EN World Gameday Chicago has come and gone, and it was a resounding success–as usual. I played Shock: Social Science Fiction and it was a blast, but the most fun I had was playing my Lacuna mod.

Lacuna Pt. 1 is a fantastic game, but I wasn’t energized by the setting. So, like any upstanding GM, I created my own. Here we go:

The game is set in the noosphere, a.k.a. the collective unconscious: a plane of existence that’s connected to the minds of humanity. Denizens of this plane include Jungian archetypes–Wise Old Man, Trickster, Hero, Tempter, etc.–as well as embodiments of human emotions and moods known as epirroi. These include greedlings (fat squirrels who fight over pink piggy banks–embodiments of greed), pretty birdies (parrots who build nests of eyeballs arranged to always look at it–embodiments of hubris), hazels (women wearing floor-length shrouds with a rectangle cut out so they can see–embodiments of shyness and inquisitiveness), and more.

There’s a synergistic relationship between us and the noosphere. Changes in our mindsets affect the noosphere; if we get more greedy as a whole, more greedlings will appear in the noosphere. The reverse is also true: kill enough greedlings and humanity will be less greedy.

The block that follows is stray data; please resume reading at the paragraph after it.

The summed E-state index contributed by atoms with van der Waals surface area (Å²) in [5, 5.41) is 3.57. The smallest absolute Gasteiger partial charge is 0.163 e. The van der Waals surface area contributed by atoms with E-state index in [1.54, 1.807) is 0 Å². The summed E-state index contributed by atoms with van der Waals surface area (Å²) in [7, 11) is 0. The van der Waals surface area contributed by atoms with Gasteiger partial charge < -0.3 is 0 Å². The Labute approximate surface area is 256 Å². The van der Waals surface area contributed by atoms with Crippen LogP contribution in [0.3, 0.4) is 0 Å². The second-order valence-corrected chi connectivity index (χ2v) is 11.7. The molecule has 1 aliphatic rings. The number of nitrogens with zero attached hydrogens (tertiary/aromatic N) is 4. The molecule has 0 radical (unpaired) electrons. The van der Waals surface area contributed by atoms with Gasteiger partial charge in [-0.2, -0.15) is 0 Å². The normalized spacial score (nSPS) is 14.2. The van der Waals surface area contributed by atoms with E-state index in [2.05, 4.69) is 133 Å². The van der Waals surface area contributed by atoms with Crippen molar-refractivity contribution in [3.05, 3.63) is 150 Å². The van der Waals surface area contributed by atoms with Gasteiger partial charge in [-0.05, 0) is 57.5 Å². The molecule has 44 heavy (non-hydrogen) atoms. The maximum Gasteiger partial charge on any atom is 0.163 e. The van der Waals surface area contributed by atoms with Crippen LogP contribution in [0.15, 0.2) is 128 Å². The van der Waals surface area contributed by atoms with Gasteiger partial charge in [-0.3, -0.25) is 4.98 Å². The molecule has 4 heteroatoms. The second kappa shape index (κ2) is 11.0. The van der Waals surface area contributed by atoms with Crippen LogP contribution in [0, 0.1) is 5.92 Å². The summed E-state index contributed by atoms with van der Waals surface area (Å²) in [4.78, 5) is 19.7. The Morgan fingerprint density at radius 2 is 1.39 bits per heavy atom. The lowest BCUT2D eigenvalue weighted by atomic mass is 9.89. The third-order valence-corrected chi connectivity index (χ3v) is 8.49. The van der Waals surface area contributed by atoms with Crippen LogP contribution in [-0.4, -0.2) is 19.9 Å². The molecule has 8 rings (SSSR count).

As with the default Lacuna setting, players are Agents whose minds are sent into the noosphere to track down and kill the evil part of a serial killer’s personality. This will completely rehabilitate the criminal and can only be done in the noosphere. Now that the game is done, however, I’m thinking of developing this into a game in its own right.

What about a battle for the minds of humanity in the noosphere? Conservative and liberal think tanks send agents into the noosphere, hoping to kill specific epirroi and push humanity along the political spectrum. Players would be agents for a neutral think tank that wants to prevent conservatives and liberals from affecting humanity–too much damage done in the noosphere could make people insane. And what about the archetypes? What role do they play?

There you go–a roleplaying game combining Carl Jung, Teilhard de Chardin, the Matrix, and modern politics. I’d buy that.